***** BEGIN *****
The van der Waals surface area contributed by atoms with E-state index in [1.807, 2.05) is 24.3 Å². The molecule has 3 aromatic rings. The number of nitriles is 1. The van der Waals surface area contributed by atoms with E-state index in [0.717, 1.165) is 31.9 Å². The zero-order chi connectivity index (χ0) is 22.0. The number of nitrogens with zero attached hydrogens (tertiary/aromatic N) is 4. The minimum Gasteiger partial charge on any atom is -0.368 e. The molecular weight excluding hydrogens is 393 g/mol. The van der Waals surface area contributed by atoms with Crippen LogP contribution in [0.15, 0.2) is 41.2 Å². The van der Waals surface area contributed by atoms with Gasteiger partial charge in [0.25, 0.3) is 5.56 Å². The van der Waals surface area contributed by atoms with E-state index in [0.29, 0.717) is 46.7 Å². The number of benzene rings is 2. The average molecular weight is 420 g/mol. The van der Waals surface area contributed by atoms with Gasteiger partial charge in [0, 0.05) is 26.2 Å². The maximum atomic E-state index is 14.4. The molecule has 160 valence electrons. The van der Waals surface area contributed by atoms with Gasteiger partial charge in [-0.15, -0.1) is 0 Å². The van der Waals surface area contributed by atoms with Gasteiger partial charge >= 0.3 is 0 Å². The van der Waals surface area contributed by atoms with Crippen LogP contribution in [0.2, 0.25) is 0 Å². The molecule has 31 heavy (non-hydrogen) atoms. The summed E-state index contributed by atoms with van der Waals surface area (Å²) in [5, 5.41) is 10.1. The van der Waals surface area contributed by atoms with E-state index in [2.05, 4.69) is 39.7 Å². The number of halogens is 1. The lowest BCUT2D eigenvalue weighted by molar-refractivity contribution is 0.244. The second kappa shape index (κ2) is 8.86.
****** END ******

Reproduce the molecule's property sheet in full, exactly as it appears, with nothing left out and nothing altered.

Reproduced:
The van der Waals surface area contributed by atoms with E-state index in [1.807, 2.05) is 24.3 Å². The molecule has 3 aromatic rings. The number of nitriles is 1. The van der Waals surface area contributed by atoms with E-state index in [0.717, 1.165) is 31.9 Å². The zero-order chi connectivity index (χ0) is 22.0. The number of nitrogens with zero attached hydrogens (tertiary/aromatic N) is 4. The minimum Gasteiger partial charge on any atom is -0.368 e. The molecular weight excluding hydrogens is 393 g/mol. The van der Waals surface area contributed by atoms with Crippen LogP contribution in [0.15, 0.2) is 41.2 Å². The van der Waals surface area contributed by atoms with Gasteiger partial charge in [0.25, 0.3) is 5.56 Å². The van der Waals surface area contributed by atoms with E-state index in [0.29, 0.717) is 46.7 Å². The number of benzene rings is 2. The average molecular weight is 420 g/mol. The van der Waals surface area contributed by atoms with Gasteiger partial charge in [0, 0.05) is 26.2 Å². The maximum atomic E-state index is 14.4. The molecule has 160 valence electrons. The van der Waals surface area contributed by atoms with Gasteiger partial charge in [-0.15, -0.1) is 0 Å². The van der Waals surface area contributed by atoms with Gasteiger partial charge >= 0.3 is 0 Å². The van der Waals surface area contributed by atoms with Crippen LogP contribution in [0.2, 0.25) is 0 Å². The molecule has 31 heavy (non-hydrogen) atoms. The summed E-state index contributed by atoms with van der Waals surface area (Å²) in [5, 5.41) is 10.1. The van der Waals surface area contributed by atoms with E-state index in [2.05, 4.69) is 39.7 Å². The number of halogens is 1. The lowest BCUT2D eigenvalue weighted by molar-refractivity contribution is 0.244. The second kappa shape index (κ2) is 8.86.